NEW: John Addis

Someone once said, ‘The errors maketh the man’, or at least they should have. Which is why Nightmare on Spring St has a Hollywood ending.

Catalogue of errors IV

Six years in small business exacts a toll. As we stumbled from the enthusiasm needed to get the show on the road to the more intense and prolonged effort in keeping it going, all the usual suspects had made an appearance: court cases, errant employees, broken marriages, damaged friendships and declining health.

There are more enjoyable ways to ruin your life. But do I regret the experience? Not at all. There are some things of which I am immensely proud.

Warren Buffett says that it’s better to be in a bad deal with good people than a good deal with bad people. It’s great advice. Frank and I lacked the ideal combination of skills to run a publishing business but we more than compensated for that with our personal qualities.

Both of us worked hard on preserving the friendship over everything else and, ironically, it was this that allowed us to stay in business together.

It’s my view (but not necessarily Frank’s) that our partnership wasn’t a great deal for both of us. But because there was mutual respect and understanding, we managed to make the best of it. The bad deal came good.

Were it not for Frank’s personal qualities, everything would have collapsed a long time beforehand. And always at the back of my mind was the fact that it was his idea that got the business started, not mine. I wanted to keep my side of the bargain and see it through.

Our friendship, despite suffering some setbacks (including the writing of this blog), has endured.

It’s different now – our experiences have naturally changed us – but the fact that those things we first saw in each other 15 years ago are still there is something of which I’m very proud. Long-standing friendships with people who have seen you at your worst, and accept you for it, are to be treasured.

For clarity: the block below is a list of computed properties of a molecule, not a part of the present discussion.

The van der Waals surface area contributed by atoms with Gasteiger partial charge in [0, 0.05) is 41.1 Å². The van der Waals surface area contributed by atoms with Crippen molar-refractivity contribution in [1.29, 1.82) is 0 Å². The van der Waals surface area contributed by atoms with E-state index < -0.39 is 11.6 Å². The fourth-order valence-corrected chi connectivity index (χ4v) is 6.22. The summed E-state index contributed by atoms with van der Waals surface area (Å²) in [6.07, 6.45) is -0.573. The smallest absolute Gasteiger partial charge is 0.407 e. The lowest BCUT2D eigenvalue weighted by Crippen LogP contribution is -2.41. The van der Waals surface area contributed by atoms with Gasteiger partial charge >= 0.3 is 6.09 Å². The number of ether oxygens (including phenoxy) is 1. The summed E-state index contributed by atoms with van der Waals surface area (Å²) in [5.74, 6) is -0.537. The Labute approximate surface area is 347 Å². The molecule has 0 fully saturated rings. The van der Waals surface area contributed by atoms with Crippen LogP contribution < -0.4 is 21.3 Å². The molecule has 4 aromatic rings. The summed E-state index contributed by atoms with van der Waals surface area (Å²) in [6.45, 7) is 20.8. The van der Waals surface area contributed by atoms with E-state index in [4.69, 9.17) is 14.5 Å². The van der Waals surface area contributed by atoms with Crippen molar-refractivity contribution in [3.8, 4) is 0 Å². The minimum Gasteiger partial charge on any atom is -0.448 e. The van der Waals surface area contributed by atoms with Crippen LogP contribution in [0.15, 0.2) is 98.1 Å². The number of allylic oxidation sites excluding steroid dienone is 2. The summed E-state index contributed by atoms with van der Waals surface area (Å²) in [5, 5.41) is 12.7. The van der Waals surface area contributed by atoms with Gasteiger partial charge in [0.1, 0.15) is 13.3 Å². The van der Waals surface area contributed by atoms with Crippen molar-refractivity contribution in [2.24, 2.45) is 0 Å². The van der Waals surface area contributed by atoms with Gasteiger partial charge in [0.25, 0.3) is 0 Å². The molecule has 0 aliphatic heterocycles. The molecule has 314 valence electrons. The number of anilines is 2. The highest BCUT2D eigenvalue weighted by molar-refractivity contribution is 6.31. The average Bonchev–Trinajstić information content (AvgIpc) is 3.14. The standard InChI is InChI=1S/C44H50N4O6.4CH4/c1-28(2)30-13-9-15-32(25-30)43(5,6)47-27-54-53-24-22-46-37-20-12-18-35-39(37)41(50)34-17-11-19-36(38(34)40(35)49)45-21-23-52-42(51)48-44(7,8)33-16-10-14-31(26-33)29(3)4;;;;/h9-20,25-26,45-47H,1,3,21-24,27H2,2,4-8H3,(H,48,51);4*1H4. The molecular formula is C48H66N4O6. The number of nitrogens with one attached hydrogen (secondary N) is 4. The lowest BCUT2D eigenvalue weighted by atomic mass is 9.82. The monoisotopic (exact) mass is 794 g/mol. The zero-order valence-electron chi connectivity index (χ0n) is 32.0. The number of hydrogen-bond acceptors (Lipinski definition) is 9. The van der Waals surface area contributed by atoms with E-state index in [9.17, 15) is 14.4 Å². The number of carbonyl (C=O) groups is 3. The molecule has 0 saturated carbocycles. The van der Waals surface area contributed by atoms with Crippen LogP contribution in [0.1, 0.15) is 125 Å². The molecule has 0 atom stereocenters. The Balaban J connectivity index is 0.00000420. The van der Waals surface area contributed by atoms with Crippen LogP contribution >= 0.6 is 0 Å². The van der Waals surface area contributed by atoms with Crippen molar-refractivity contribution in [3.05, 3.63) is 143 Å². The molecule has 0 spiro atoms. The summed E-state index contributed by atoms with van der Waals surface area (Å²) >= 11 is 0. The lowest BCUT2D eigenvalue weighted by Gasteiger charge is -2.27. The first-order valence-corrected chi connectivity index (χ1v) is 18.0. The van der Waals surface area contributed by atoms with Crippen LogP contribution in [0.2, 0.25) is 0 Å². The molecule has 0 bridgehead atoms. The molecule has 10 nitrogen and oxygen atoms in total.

I’m still involved in publishing, but Frank has chosen a different path. He now makes a handsome living from something for which he has a rare and distinguished talent. No employees, no business partners, just him, his family and a computer in the bush. After suffering for a few years in a publishing business, Frank has found his metier and is all the better for it. In fact, he’s thriving.

The business we founded in 1998 was sold in 2004 to some very young but capable employees. Financially, we would have been better off holding on or selling to another party, but that wasn’t our priority. There were two greater considerations.

First, we wanted to sell to people who understood the business and would run it in the same way we did: no ruthless staff culls, no egocentric management (well, not much) and a sense of shared prosperity.

Second, exhausted by the struggles of the previous years, earn outs and consulting contracts weren’t high on our agenda. We wanted a rapid exit. Choosing to sell to some of our staff proved to be a great decision.

Despite some hiccups, the business is thriving and the new owners have plans for the future that I couldn’t hope to realise, and the intelligence and persistence to achieve them. I wish them well.

Paul Weller once sang: “They’re only clichés because they’re all true.” He was right. We spend too much time thinking about exit strategies, objectives and goals and not enough time squeezing the juice from everyday events.

While we wait for the call from the cashed-up competitor or private equity firm, life can slip by without us realising it. It’s our experiences that makes us what we are, not what we get on pay day. It really is about the journey.


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